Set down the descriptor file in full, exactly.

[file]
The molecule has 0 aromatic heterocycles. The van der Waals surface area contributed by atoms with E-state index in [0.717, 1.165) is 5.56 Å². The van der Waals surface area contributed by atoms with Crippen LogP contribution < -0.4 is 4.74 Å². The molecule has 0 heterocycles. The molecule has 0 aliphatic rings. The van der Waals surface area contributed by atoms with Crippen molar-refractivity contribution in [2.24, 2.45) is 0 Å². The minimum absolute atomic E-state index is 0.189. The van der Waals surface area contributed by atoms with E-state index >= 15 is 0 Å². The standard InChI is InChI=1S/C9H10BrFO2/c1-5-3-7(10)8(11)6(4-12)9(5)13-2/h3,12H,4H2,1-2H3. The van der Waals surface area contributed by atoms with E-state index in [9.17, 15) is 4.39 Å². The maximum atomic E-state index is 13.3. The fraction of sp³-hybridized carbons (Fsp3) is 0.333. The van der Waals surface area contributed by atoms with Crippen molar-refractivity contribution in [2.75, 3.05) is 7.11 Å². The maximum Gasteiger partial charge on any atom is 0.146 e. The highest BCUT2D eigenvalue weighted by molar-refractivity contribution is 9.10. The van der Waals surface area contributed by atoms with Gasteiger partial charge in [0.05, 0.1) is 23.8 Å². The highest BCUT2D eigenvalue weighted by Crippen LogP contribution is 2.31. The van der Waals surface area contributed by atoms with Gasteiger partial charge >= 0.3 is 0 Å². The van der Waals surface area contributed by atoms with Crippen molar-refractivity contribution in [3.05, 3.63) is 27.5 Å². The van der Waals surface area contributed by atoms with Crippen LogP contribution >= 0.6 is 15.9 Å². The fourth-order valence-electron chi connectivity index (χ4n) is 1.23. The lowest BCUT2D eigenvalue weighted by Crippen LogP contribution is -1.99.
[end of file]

The molecule has 0 aromatic heterocycles. The van der Waals surface area contributed by atoms with E-state index in [0.717, 1.165) is 5.56 Å². The van der Waals surface area contributed by atoms with Crippen LogP contribution < -0.4 is 4.74 Å². The molecule has 0 heterocycles. The molecule has 0 aliphatic rings. The van der Waals surface area contributed by atoms with Crippen molar-refractivity contribution in [2.24, 2.45) is 0 Å². The minimum absolute atomic E-state index is 0.189. The van der Waals surface area contributed by atoms with E-state index >= 15 is 0 Å². The standard InChI is InChI=1S/C9H10BrFO2/c1-5-3-7(10)8(11)6(4-12)9(5)13-2/h3,12H,4H2,1-2H3. The van der Waals surface area contributed by atoms with E-state index in [9.17, 15) is 4.39 Å². The maximum atomic E-state index is 13.3. The fraction of sp³-hybridized carbons (Fsp3) is 0.333. The van der Waals surface area contributed by atoms with Crippen molar-refractivity contribution in [2.75, 3.05) is 7.11 Å². The maximum Gasteiger partial charge on any atom is 0.146 e. The highest BCUT2D eigenvalue weighted by molar-refractivity contribution is 9.10. The van der Waals surface area contributed by atoms with Gasteiger partial charge in [0.05, 0.1) is 23.8 Å². The highest BCUT2D eigenvalue weighted by Crippen LogP contribution is 2.31. The van der Waals surface area contributed by atoms with Gasteiger partial charge >= 0.3 is 0 Å². The van der Waals surface area contributed by atoms with Crippen molar-refractivity contribution in [3.05, 3.63) is 27.5 Å². The van der Waals surface area contributed by atoms with Crippen LogP contribution >= 0.6 is 15.9 Å². The fourth-order valence-electron chi connectivity index (χ4n) is 1.23. The lowest BCUT2D eigenvalue weighted by Crippen LogP contribution is -1.99.